Volunteer Midwife Helps Women In Sierra Leone

zoe-vowles.jpgZoe Vowles, a British midwife working in remote Sierra Leone, has just been shortlisted for Cosmopolitan's Ultimate Women of the Year awards.

The night Zoe Vowles cradled a dying woman in her arms is not one she will easily forget. The Somerset-born midwife, who had spent the past 10 years working with the NHS in Peckham, London, watched helplessly as her patient slipped away in a hospital in one of the remotest corners of Sierra Leone.

“By the time I found her, collapsed on the steps outside, there was little I could do,” says Zoe, 32.

“She needed oxygen, but it took time to get the emergency generators turned on. She was given what antibiotics we had, but the more advanced drugs were not available. They did everything they could to bring her back, but she deteriorated and passed away right in front of me. It was really hard. She lost her life because of where she lived.”

For Zoe, however, this single death was the spur to even greater efforts to help the women of Bombali, a distant province of the world's third poorest nation region, Sierra Leone. With only one other midwife available for hundreds of miles, Zoe has been called on to make hundreds of such life or death decisions.

"Mortality is so high here. It's just a really different life. There's no electricity. No running water. And for me, no friends or family. But it can be such a lovely life, too. I'm helping to train a new force of midwives, women that will bring real change and hope to the area."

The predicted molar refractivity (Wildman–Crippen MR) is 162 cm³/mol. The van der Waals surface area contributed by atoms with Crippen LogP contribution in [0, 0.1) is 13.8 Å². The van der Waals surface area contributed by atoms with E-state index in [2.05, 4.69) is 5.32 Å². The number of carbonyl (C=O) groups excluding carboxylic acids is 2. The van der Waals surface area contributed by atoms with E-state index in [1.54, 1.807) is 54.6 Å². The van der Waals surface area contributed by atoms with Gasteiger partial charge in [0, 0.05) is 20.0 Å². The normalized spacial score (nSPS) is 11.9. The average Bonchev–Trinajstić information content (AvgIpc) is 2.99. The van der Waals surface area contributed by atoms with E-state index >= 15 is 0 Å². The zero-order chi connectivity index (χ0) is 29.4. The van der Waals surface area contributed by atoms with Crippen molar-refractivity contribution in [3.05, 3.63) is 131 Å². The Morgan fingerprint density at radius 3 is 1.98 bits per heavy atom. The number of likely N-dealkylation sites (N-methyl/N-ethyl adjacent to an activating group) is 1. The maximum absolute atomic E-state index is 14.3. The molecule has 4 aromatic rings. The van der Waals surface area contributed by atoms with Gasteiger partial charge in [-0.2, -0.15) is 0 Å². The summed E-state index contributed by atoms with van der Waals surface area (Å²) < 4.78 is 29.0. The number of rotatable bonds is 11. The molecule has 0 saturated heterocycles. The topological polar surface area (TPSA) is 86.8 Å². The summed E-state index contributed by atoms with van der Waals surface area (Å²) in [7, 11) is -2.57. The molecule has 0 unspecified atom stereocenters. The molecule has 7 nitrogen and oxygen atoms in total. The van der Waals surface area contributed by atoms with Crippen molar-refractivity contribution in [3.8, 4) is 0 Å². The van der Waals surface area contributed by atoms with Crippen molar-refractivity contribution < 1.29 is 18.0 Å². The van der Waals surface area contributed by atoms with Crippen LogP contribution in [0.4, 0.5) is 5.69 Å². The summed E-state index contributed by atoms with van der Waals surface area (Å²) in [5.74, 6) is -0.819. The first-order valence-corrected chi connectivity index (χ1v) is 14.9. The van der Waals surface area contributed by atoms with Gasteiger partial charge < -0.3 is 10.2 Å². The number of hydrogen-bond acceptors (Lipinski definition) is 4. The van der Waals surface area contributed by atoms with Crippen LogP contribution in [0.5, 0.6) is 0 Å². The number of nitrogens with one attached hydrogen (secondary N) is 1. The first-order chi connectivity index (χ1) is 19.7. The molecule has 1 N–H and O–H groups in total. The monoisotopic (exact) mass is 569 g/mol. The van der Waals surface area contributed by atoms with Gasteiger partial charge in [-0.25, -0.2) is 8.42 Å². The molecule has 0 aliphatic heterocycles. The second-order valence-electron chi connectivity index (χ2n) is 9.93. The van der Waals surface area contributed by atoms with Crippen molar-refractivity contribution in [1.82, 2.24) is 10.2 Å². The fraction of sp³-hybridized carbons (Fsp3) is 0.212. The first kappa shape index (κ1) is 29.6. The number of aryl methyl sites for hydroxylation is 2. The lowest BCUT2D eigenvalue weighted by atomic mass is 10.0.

Just a few months earlier, Zoe had won the first ever Vodafone "World of Difference" competition, which funded a dream charity job for one year. “I’ve always been adventurous,” she admits. “And I’d always wanted to go and volunteer in Africa. I heard about the competition from a friend and just wrote off. To my surprise, I won!"

She took a one-year job with the British health charity, Health Poverty Action, which works to support health rights and health projects in over a dozen countries. In fact, Zoe was no stranger to death or hardship, having spent six months previously in Sierra Leone with Voluntary Service Overseas (VSO). "I was able to help plan and set up a new antenatal clinic on that previous visit. It was fantastic for staff morale and has helped thousands of women since with their births.”

Travelling hundreds of miles out in the bush, Zoe has since battled disease, massive flooding and harsh jungle terrain to reach tiny villages where women birth in traditional huts with no pain relief or medical help.

"We visit traditional chiefdoms, to help train the traditional birth attendants. Most have little or no training, and it's common for women to spend three, four or even five or six days in labour. Some will walk or be carried 20 or even 30 miles on peoples' backs to the one hospital we have in the region.

"As a result, many develop fistulas - holes between the rectum and vagina - which leave them incontinent and in pain. The stigma is immense. They're often abandoned by their husbands and shunned by the rest of the community. It's so rewarding to work with these women: we had one lady who had suffered for 33 years before she had an operation. She couldn't believe she'd been 'fixed'! It was amazing to see her face."

With the roads often more like rivers, and her driver frequently forced to machete their way through the choking vegetation, she admits that she has questioned herself at times. "You have to sleep rough, eat around cooking fires - there's no shops. Nor electricity or running water."

Click here for the full story:
By Nick Ryan
The Telegraph

Thanks to AWR Fan
Hilary Ellis

Related Links:
More About Sierra Leone on AWR